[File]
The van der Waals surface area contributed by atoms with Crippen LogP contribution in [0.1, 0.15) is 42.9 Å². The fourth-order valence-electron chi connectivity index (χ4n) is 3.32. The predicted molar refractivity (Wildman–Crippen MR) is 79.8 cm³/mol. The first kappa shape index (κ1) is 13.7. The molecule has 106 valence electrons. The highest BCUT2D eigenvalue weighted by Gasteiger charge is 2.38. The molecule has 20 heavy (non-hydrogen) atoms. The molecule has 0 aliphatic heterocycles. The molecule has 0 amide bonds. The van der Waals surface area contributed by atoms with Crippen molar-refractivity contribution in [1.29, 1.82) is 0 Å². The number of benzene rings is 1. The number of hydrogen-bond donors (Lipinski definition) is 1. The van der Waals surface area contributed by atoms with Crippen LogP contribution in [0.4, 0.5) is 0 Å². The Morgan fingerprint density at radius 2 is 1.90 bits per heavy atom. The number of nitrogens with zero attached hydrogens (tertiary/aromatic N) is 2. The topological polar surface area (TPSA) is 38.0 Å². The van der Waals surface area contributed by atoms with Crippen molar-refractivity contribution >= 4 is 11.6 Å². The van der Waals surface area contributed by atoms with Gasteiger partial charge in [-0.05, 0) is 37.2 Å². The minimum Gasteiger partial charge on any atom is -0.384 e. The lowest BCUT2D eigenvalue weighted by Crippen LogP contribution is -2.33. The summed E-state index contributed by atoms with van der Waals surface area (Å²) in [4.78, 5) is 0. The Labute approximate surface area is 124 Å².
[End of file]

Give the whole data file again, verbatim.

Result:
The van der Waals surface area contributed by atoms with Crippen LogP contribution in [0.1, 0.15) is 42.9 Å². The fourth-order valence-electron chi connectivity index (χ4n) is 3.32. The predicted molar refractivity (Wildman–Crippen MR) is 79.8 cm³/mol. The first kappa shape index (κ1) is 13.7. The molecule has 106 valence electrons. The highest BCUT2D eigenvalue weighted by Gasteiger charge is 2.38. The molecule has 20 heavy (non-hydrogen) atoms. The molecule has 0 aliphatic heterocycles. The molecule has 0 amide bonds. The van der Waals surface area contributed by atoms with Crippen molar-refractivity contribution in [1.29, 1.82) is 0 Å². The number of benzene rings is 1. The number of hydrogen-bond donors (Lipinski definition) is 1. The van der Waals surface area contributed by atoms with Crippen LogP contribution in [0.4, 0.5) is 0 Å². The Morgan fingerprint density at radius 2 is 1.90 bits per heavy atom. The number of nitrogens with zero attached hydrogens (tertiary/aromatic N) is 2. The topological polar surface area (TPSA) is 38.0 Å². The van der Waals surface area contributed by atoms with Crippen molar-refractivity contribution >= 4 is 11.6 Å². The van der Waals surface area contributed by atoms with Gasteiger partial charge in [-0.05, 0) is 37.2 Å². The minimum Gasteiger partial charge on any atom is -0.384 e. The lowest BCUT2D eigenvalue weighted by Crippen LogP contribution is -2.33. The summed E-state index contributed by atoms with van der Waals surface area (Å²) in [4.78, 5) is 0. The Labute approximate surface area is 124 Å².